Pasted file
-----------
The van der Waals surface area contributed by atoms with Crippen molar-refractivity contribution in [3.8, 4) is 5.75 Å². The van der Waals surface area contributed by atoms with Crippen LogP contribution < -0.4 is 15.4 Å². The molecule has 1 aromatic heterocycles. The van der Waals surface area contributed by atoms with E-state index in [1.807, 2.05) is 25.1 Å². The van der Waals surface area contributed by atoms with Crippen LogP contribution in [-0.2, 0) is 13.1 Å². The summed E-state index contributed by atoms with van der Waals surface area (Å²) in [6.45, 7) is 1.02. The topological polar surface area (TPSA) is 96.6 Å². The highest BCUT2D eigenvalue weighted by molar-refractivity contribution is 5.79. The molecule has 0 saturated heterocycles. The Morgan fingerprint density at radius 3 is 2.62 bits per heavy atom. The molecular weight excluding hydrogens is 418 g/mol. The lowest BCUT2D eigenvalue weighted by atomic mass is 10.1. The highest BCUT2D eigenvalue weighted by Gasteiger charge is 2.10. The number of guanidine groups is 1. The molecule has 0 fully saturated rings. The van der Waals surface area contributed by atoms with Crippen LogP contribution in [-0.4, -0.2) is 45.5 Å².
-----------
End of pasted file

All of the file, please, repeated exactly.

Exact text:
The van der Waals surface area contributed by atoms with Crippen molar-refractivity contribution in [3.8, 4) is 5.75 Å². The van der Waals surface area contributed by atoms with Crippen LogP contribution < -0.4 is 15.4 Å². The molecule has 1 aromatic heterocycles. The van der Waals surface area contributed by atoms with E-state index in [1.807, 2.05) is 25.1 Å². The van der Waals surface area contributed by atoms with Crippen LogP contribution in [-0.2, 0) is 13.1 Å². The summed E-state index contributed by atoms with van der Waals surface area (Å²) in [6.45, 7) is 1.02. The topological polar surface area (TPSA) is 96.6 Å². The highest BCUT2D eigenvalue weighted by molar-refractivity contribution is 5.79. The molecule has 0 saturated heterocycles. The Morgan fingerprint density at radius 3 is 2.62 bits per heavy atom. The molecular weight excluding hydrogens is 418 g/mol. The lowest BCUT2D eigenvalue weighted by atomic mass is 10.1. The highest BCUT2D eigenvalue weighted by Gasteiger charge is 2.10. The number of guanidine groups is 1. The molecule has 0 fully saturated rings. The van der Waals surface area contributed by atoms with Crippen LogP contribution in [-0.4, -0.2) is 45.5 Å².